Quantitative Methods in HIV/AIDS Research provides a comprehensive discussion of modern statistical approaches for the analysis of HIV/AIDS data. The first section focuses on statistical issues in clinical trials and epidemiology that are unique to or particularly challenging in HIV/AIDS research; the second section focuses on the analysis of laboratory data used for immune monitoring, biomarker discovery and vaccine development; the final section focuses on statistical issues in the mathematical modeling of HIV/AIDS pathogenesis, treatment and epidemiology.
This book brings together a broad perspective of new quantitative methods in HIV/AIDS research, contributed by statisticians and mathematicians immersed in HIV research, many of whom are current or previous leaders of CFAR quantitative cores. It is the editors’ hope that the work will inspire more statisticians, mathematicians and computer scientists to collaborate and contribute to the interdisciplinary challenges of understanding and addressing the AIDS pandemic.
Table of Contents
Section I Quantitative Methods for Clinical Trials and Epidemiology
1. Statistical Issues in HIV Non-Inferiority Trials Mimi Kim
2. Sample Size for HIV-1 Vaccine Clinical Trials with Extremely Low Incidence Rate Shein-Chung Chow, Yuanyuan Kong, and Shih-Ting Chiu
3. Adaptive Clinical Trial Design Shein-Chung Chow and Fuyu Song
4. Generalizing Evidence from HIV Trials Using Inverse Probability of Sampling Weights Ashley L. Buchanan, Michael G. Hudgens, and Stephen R. Cole
5. Statistical Tests of Regularity among Groups with HIV Self-Test Data John Rice, Robert L. Strawderman, and Brent A. Johnson
Section II Quantitative Methods for Analysis of Laboratory Assays
6. Estimating Partial Correlations between Logged HIV RNA Measurements Subject to Detection Limits Robert H. Lyles
7. Quantitative Methods and Bayesian Models for Flow Cytometry Analysis in HIV/AIDS Research Lin Lin and Cliburn Chan
8. The Immunoglobulin Variable-Region Gene Repertoire and Its Analysis Thomas B. Kepler and Kaitlin Sawatzkiix
9. Probability-Scale Residuals in HIV/AIDS Research: Diagnostics and Inference Bryan E. Shepherd, Qi Liu, Valentine Wanga, Chun Li
Section III Quantitative Methods for Dynamical Models and Computer Simulations
10. Simulation Modeling of HIV Infection—From Individuals to Risk Groups and Entire Populations Georgiy Bobashev
11. Review of Statistical Methods for Within-Host HIV Dynamics in AIDS Studies Ningtao Wang and Hulin Wu
12. Precision in the Specification of Ordinary Differential Equations and Parameter Estimation in Modeling Biological Processes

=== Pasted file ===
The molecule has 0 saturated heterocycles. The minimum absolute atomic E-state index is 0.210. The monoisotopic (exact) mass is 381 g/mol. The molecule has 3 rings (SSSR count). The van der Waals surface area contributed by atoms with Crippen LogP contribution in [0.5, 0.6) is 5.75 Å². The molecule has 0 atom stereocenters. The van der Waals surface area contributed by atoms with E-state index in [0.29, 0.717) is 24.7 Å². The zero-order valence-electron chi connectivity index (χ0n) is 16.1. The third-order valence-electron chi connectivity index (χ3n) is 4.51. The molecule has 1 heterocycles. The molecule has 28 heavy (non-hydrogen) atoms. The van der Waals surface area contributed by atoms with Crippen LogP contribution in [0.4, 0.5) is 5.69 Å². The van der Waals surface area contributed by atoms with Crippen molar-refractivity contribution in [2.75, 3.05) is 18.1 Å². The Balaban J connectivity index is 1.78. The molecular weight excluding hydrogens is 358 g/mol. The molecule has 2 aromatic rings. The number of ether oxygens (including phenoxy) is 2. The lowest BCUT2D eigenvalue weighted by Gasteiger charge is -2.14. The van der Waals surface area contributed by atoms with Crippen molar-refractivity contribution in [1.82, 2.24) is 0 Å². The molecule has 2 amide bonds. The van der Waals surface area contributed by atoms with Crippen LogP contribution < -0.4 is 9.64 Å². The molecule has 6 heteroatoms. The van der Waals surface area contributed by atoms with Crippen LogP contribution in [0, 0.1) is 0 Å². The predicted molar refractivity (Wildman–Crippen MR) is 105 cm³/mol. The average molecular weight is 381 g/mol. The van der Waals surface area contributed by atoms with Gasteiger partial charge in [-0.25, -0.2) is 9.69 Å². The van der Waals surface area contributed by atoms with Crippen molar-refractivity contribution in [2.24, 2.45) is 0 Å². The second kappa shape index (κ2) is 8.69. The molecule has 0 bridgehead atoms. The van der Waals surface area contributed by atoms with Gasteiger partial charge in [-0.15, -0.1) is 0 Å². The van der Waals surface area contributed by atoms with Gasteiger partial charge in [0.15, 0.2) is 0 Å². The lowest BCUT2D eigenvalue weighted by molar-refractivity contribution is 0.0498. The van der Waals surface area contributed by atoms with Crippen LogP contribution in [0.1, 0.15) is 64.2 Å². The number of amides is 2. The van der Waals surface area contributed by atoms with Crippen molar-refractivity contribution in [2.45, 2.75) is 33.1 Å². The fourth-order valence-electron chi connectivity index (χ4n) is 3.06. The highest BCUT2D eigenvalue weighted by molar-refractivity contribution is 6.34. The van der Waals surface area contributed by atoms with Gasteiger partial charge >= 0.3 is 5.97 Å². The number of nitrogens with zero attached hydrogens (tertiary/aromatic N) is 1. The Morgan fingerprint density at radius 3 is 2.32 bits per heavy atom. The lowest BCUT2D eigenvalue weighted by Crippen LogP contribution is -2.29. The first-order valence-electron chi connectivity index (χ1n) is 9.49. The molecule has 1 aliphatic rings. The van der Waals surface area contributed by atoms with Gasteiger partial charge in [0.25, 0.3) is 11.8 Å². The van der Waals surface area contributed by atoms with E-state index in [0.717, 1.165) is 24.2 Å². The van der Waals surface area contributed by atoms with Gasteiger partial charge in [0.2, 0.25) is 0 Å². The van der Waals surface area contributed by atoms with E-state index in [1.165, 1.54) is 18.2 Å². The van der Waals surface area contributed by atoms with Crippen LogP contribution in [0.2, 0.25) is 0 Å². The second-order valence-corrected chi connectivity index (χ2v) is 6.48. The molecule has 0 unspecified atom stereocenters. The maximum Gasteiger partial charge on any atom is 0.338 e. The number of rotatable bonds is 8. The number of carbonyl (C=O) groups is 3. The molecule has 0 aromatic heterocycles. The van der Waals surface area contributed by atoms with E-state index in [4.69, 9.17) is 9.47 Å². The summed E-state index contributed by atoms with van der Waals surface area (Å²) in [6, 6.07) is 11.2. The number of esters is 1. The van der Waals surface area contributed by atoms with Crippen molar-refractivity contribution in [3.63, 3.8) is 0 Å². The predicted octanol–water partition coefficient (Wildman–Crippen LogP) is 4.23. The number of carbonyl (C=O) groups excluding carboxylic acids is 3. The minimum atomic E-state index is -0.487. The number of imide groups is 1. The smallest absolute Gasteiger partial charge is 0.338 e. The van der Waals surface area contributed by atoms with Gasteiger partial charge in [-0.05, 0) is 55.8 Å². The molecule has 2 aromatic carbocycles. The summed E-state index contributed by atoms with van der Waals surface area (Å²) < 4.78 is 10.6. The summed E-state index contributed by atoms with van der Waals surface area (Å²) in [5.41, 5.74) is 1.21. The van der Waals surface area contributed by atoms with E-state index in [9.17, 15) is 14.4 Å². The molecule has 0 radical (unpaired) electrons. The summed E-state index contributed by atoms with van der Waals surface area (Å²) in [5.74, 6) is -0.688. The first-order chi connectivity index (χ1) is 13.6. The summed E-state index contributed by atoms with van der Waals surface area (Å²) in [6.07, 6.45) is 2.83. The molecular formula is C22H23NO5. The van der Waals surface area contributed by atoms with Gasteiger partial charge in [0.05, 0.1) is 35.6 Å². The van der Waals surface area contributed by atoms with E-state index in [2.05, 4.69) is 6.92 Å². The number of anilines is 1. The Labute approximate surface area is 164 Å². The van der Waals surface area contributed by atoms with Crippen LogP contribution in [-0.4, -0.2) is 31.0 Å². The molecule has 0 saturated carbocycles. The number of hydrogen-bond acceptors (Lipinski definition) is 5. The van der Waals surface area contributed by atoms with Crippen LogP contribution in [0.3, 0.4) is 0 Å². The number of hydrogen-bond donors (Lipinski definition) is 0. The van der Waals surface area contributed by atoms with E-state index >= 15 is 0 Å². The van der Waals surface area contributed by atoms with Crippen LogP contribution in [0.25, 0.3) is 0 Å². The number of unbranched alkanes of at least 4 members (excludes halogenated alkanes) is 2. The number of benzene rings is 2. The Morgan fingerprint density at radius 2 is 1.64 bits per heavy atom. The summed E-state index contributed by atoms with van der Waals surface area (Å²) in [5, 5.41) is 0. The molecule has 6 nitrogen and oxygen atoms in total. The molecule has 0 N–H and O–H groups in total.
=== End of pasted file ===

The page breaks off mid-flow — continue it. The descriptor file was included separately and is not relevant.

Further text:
Sarah E. Holte and Yajun Mei
Cliburn Chan is an Associate Professor of Biostatistics and Bioifnroamtics and Statistical Science at Duke University, and is the Director of the Biostaatistisc and Computational Biology Core of the Duke Center for AIDS Research (CFAR). Dr. Chan is cross-trained in medicine and applied mathematics, and is focused on inter-disciplinary research in computational immunology and the development of methods for the analysis of single cell data. He teachers graduate classes in data science and computational statistics at Duke University.
Michael Hudgens is a Professor in the Department of Biostatistics at UNC-Chapel Hill and is Director of the Biostatistics Core of the UNC Center for AIDS Research (CFAR). He has experience in collaborative research and statistical methodology development related to studies of infectious diseases, primarily HIV. Professor Hudgens has co-authored more than 150 peer-reviewed papers in statistical journals such as Biometrika, Biometrics, JASA and JRSS-B as well as biomedical journals such as the New England Journal of Medicine, Lancet and Nature. He currently serves as an Associate Editor for Biometrics, JRSS-B, and JASA. He is an elected fellow of the American Statistical Association and has taught graduate level biostatistics courses at UNC for over ten years.
Shein-Chung Chow, PhD, is a professor in the Department of Biostatistics and Bioinformatics at Duke University School of Medicine. Dr. Chow is also an adjunct professor at Duke-National University of Singapore Graduate Medical School, an adjunct professor at North Carolina State University, and founding director of the Global Clinical Trial and Research Center in Tianjin, China. He is editor-in-chief of the Journal of Biopharmaceutical Statistics and editor-in-chief of the Chapman & Hall/CRC Biostatistics Series. He is the author or co-author of more than 250 papers and 24 books, including Adaptive Design Methods in Clinical Trials, Second Edition, Handbook of Adaptive Designs in Pharmaceutical and Clinical Development, and Controversial Statistical Issues in Clinical Trials. A fellow of the ASA and member of the ISI, Dr. Chow has received the ASA Chapter Service Recognition Award, the DIA Outstanding Service Award, and the ICSA Extraordinary Achievement Award.
"The book highlights statistical and mathematical work done in the quantitative cores of the Centers for AIDS Research (CFARs), a network of centers funded by the US National Institutes of Health, and gives a good sense of the breadth of quantitative issues involved in the varied research streams in HIV/AIDS. The level of the text varies between introductory overview and cutting-edge; some sections will be more useful for beginners in that area, others for experienced professionals with a challenging problem. Even having worked in HIV research for the bulk of my career, I learned something; simultaneously, I expect that someone new to the area would find it a useful introduction."
~Nicole Bohme Carnegie, Montana State University